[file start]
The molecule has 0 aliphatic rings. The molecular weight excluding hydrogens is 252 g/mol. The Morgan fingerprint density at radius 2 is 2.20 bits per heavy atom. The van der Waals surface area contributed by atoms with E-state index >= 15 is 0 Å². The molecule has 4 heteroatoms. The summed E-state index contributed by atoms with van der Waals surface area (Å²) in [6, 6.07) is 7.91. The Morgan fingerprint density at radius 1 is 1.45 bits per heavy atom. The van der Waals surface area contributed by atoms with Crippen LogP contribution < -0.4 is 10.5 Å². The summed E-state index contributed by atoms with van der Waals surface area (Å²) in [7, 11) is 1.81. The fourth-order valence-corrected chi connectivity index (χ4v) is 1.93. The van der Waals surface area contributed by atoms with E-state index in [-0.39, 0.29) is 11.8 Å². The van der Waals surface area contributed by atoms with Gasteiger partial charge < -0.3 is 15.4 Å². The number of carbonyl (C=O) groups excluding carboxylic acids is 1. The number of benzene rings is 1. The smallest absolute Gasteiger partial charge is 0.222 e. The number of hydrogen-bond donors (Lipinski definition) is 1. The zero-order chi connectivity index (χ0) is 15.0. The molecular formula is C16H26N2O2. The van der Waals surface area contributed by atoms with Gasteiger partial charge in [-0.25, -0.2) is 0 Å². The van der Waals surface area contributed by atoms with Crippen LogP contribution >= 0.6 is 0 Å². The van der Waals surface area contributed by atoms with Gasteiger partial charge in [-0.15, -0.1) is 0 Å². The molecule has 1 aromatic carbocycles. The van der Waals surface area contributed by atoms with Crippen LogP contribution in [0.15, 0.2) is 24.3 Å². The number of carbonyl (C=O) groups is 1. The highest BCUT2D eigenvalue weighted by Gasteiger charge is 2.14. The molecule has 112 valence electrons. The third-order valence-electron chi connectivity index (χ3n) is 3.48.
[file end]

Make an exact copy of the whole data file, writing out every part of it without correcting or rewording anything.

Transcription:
The molecule has 0 aliphatic rings. The molecular weight excluding hydrogens is 252 g/mol. The Morgan fingerprint density at radius 2 is 2.20 bits per heavy atom. The van der Waals surface area contributed by atoms with E-state index >= 15 is 0 Å². The molecule has 4 heteroatoms. The summed E-state index contributed by atoms with van der Waals surface area (Å²) in [6, 6.07) is 7.91. The Morgan fingerprint density at radius 1 is 1.45 bits per heavy atom. The van der Waals surface area contributed by atoms with Crippen LogP contribution < -0.4 is 10.5 Å². The summed E-state index contributed by atoms with van der Waals surface area (Å²) in [7, 11) is 1.81. The fourth-order valence-corrected chi connectivity index (χ4v) is 1.93. The van der Waals surface area contributed by atoms with E-state index in [-0.39, 0.29) is 11.8 Å². The van der Waals surface area contributed by atoms with Gasteiger partial charge < -0.3 is 15.4 Å². The number of carbonyl (C=O) groups excluding carboxylic acids is 1. The number of benzene rings is 1. The smallest absolute Gasteiger partial charge is 0.222 e. The number of hydrogen-bond donors (Lipinski definition) is 1. The zero-order chi connectivity index (χ0) is 15.0. The molecular formula is C16H26N2O2. The van der Waals surface area contributed by atoms with Gasteiger partial charge in [-0.25, -0.2) is 0 Å². The van der Waals surface area contributed by atoms with Crippen LogP contribution >= 0.6 is 0 Å². The van der Waals surface area contributed by atoms with Gasteiger partial charge in [-0.15, -0.1) is 0 Å². The molecule has 1 aromatic carbocycles. The van der Waals surface area contributed by atoms with Crippen LogP contribution in [0.15, 0.2) is 24.3 Å². The number of carbonyl (C=O) groups is 1. The highest BCUT2D eigenvalue weighted by Gasteiger charge is 2.14. The molecule has 112 valence electrons. The third-order valence-electron chi connectivity index (χ3n) is 3.48.